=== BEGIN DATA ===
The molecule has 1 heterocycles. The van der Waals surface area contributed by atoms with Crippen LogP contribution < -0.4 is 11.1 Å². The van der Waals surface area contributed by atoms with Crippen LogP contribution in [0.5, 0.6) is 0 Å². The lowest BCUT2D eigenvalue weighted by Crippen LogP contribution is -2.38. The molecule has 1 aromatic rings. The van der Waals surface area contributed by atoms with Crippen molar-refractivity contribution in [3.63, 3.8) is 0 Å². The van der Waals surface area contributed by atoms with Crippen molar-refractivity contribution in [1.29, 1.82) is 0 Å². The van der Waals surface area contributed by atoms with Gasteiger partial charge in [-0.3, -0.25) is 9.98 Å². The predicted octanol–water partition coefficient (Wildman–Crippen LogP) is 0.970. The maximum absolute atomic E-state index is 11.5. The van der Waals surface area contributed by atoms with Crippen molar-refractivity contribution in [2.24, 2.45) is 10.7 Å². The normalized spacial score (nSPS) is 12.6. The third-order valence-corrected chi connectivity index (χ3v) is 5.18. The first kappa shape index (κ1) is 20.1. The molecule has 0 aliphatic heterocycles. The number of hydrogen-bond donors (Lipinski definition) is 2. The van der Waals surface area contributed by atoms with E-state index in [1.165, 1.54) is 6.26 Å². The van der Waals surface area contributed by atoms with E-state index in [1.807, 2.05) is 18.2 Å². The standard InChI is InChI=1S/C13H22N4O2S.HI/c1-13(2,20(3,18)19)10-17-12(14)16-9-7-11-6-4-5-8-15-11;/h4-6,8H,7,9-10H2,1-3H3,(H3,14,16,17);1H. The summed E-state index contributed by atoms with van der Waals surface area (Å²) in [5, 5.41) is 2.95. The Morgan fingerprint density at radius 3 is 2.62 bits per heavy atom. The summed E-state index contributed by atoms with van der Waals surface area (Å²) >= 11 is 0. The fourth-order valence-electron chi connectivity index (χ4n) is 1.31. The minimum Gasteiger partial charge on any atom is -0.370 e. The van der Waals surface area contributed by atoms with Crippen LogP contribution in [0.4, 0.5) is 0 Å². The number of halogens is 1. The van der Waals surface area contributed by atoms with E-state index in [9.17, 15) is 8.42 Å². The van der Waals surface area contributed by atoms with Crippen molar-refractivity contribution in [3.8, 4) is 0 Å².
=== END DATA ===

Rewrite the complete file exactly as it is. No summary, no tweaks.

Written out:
The molecule has 1 heterocycles. The van der Waals surface area contributed by atoms with Crippen LogP contribution < -0.4 is 11.1 Å². The van der Waals surface area contributed by atoms with Crippen LogP contribution in [0.5, 0.6) is 0 Å². The lowest BCUT2D eigenvalue weighted by Crippen LogP contribution is -2.38. The molecule has 1 aromatic rings. The van der Waals surface area contributed by atoms with Crippen molar-refractivity contribution in [3.63, 3.8) is 0 Å². The van der Waals surface area contributed by atoms with Crippen molar-refractivity contribution in [1.29, 1.82) is 0 Å². The van der Waals surface area contributed by atoms with Gasteiger partial charge in [-0.3, -0.25) is 9.98 Å². The predicted octanol–water partition coefficient (Wildman–Crippen LogP) is 0.970. The maximum absolute atomic E-state index is 11.5. The van der Waals surface area contributed by atoms with Crippen molar-refractivity contribution in [2.24, 2.45) is 10.7 Å². The normalized spacial score (nSPS) is 12.6. The third-order valence-corrected chi connectivity index (χ3v) is 5.18. The first kappa shape index (κ1) is 20.1. The molecule has 0 aliphatic heterocycles. The number of hydrogen-bond donors (Lipinski definition) is 2. The van der Waals surface area contributed by atoms with E-state index in [1.165, 1.54) is 6.26 Å². The van der Waals surface area contributed by atoms with E-state index in [1.807, 2.05) is 18.2 Å². The standard InChI is InChI=1S/C13H22N4O2S.HI/c1-13(2,20(3,18)19)10-17-12(14)16-9-7-11-6-4-5-8-15-11;/h4-6,8H,7,9-10H2,1-3H3,(H3,14,16,17);1H. The summed E-state index contributed by atoms with van der Waals surface area (Å²) in [5, 5.41) is 2.95. The Morgan fingerprint density at radius 3 is 2.62 bits per heavy atom. The summed E-state index contributed by atoms with van der Waals surface area (Å²) >= 11 is 0. The fourth-order valence-electron chi connectivity index (χ4n) is 1.31. The minimum Gasteiger partial charge on any atom is -0.370 e. The van der Waals surface area contributed by atoms with Crippen LogP contribution in [0.4, 0.5) is 0 Å². The number of halogens is 1. The van der Waals surface area contributed by atoms with E-state index in [9.17, 15) is 8.42 Å². The van der Waals surface area contributed by atoms with Crippen molar-refractivity contribution in [3.8, 4) is 0 Å².